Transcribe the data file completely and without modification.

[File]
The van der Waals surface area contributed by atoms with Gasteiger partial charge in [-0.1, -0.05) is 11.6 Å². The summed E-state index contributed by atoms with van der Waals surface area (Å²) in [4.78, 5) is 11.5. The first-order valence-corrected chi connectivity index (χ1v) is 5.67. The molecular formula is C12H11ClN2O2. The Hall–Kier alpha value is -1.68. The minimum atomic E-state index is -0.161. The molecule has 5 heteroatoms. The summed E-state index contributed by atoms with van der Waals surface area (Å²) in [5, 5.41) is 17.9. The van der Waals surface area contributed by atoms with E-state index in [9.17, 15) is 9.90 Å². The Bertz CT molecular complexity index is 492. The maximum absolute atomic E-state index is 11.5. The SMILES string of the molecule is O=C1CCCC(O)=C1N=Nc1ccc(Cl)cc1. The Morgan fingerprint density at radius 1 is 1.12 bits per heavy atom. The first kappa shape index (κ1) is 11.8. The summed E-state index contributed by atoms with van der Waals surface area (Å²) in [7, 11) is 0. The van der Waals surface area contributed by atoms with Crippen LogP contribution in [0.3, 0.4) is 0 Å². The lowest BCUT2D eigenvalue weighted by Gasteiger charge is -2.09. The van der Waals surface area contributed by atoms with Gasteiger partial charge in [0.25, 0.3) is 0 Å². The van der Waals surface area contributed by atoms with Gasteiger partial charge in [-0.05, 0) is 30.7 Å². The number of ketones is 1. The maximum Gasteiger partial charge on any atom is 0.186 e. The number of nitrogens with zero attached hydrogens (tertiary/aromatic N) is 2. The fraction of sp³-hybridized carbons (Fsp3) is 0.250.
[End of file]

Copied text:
The van der Waals surface area contributed by atoms with Gasteiger partial charge in [-0.1, -0.05) is 11.6 Å². The summed E-state index contributed by atoms with van der Waals surface area (Å²) in [4.78, 5) is 11.5. The first-order valence-corrected chi connectivity index (χ1v) is 5.67. The molecular formula is C12H11ClN2O2. The Hall–Kier alpha value is -1.68. The minimum atomic E-state index is -0.161. The molecule has 5 heteroatoms. The summed E-state index contributed by atoms with van der Waals surface area (Å²) in [5, 5.41) is 17.9. The van der Waals surface area contributed by atoms with E-state index in [9.17, 15) is 9.90 Å². The Bertz CT molecular complexity index is 492. The maximum absolute atomic E-state index is 11.5. The SMILES string of the molecule is O=C1CCCC(O)=C1N=Nc1ccc(Cl)cc1. The Morgan fingerprint density at radius 1 is 1.12 bits per heavy atom. The first kappa shape index (κ1) is 11.8. The summed E-state index contributed by atoms with van der Waals surface area (Å²) in [7, 11) is 0. The van der Waals surface area contributed by atoms with Crippen LogP contribution in [0.3, 0.4) is 0 Å². The lowest BCUT2D eigenvalue weighted by Gasteiger charge is -2.09. The van der Waals surface area contributed by atoms with Gasteiger partial charge in [0.25, 0.3) is 0 Å². The van der Waals surface area contributed by atoms with Gasteiger partial charge in [-0.05, 0) is 30.7 Å². The number of ketones is 1. The maximum Gasteiger partial charge on any atom is 0.186 e. The number of nitrogens with zero attached hydrogens (tertiary/aromatic N) is 2. The fraction of sp³-hybridized carbons (Fsp3) is 0.250.